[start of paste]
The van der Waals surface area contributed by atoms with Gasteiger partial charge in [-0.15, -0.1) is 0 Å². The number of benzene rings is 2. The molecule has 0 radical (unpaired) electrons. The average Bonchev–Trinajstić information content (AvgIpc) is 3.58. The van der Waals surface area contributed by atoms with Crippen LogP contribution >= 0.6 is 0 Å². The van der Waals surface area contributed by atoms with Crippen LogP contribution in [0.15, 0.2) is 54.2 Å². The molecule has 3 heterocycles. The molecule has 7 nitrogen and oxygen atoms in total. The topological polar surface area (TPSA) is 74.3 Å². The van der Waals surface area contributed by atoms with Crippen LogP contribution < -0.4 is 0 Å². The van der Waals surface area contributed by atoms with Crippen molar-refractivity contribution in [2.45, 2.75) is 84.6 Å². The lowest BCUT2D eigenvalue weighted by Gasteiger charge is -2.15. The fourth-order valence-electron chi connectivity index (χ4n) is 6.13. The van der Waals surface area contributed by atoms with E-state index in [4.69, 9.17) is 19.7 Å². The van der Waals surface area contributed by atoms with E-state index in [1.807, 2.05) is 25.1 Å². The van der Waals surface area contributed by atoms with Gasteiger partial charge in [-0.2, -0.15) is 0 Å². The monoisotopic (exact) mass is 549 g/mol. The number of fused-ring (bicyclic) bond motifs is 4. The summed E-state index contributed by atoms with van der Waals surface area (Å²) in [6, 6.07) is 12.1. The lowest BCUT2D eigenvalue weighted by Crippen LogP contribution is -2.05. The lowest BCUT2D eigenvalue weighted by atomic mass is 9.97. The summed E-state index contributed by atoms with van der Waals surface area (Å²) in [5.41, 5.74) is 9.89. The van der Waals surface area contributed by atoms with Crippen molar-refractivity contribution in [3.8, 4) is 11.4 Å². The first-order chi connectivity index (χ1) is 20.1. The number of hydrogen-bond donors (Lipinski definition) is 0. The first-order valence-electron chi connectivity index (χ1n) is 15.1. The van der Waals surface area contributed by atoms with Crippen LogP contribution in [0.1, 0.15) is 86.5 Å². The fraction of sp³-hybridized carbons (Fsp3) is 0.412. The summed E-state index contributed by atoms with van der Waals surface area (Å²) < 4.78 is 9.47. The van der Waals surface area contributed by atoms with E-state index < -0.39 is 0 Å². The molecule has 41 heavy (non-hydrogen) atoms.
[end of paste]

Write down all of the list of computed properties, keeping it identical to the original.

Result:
The van der Waals surface area contributed by atoms with Gasteiger partial charge in [-0.15, -0.1) is 0 Å². The number of benzene rings is 2. The molecule has 0 radical (unpaired) electrons. The average Bonchev–Trinajstić information content (AvgIpc) is 3.58. The van der Waals surface area contributed by atoms with Crippen LogP contribution >= 0.6 is 0 Å². The van der Waals surface area contributed by atoms with Crippen LogP contribution in [0.15, 0.2) is 54.2 Å². The molecule has 3 heterocycles. The molecule has 7 nitrogen and oxygen atoms in total. The topological polar surface area (TPSA) is 74.3 Å². The van der Waals surface area contributed by atoms with Crippen LogP contribution < -0.4 is 0 Å². The van der Waals surface area contributed by atoms with Crippen molar-refractivity contribution in [2.45, 2.75) is 84.6 Å². The lowest BCUT2D eigenvalue weighted by Gasteiger charge is -2.15. The fourth-order valence-electron chi connectivity index (χ4n) is 6.13. The van der Waals surface area contributed by atoms with E-state index in [4.69, 9.17) is 19.7 Å². The van der Waals surface area contributed by atoms with E-state index in [1.807, 2.05) is 25.1 Å². The van der Waals surface area contributed by atoms with Gasteiger partial charge in [-0.2, -0.15) is 0 Å². The monoisotopic (exact) mass is 549 g/mol. The number of fused-ring (bicyclic) bond motifs is 4. The summed E-state index contributed by atoms with van der Waals surface area (Å²) in [6, 6.07) is 12.1. The lowest BCUT2D eigenvalue weighted by Crippen LogP contribution is -2.05. The lowest BCUT2D eigenvalue weighted by atomic mass is 9.97. The summed E-state index contributed by atoms with van der Waals surface area (Å²) in [5.41, 5.74) is 9.89. The van der Waals surface area contributed by atoms with Crippen molar-refractivity contribution in [3.8, 4) is 11.4 Å². The first-order chi connectivity index (χ1) is 20.1. The number of hydrogen-bond donors (Lipinski definition) is 0. The first-order valence-electron chi connectivity index (χ1n) is 15.1. The van der Waals surface area contributed by atoms with Crippen LogP contribution in [0.1, 0.15) is 86.5 Å². The fraction of sp³-hybridized carbons (Fsp3) is 0.412. The summed E-state index contributed by atoms with van der Waals surface area (Å²) < 4.78 is 9.47. The van der Waals surface area contributed by atoms with E-state index < -0.39 is 0 Å². The molecule has 41 heavy (non-hydrogen) atoms.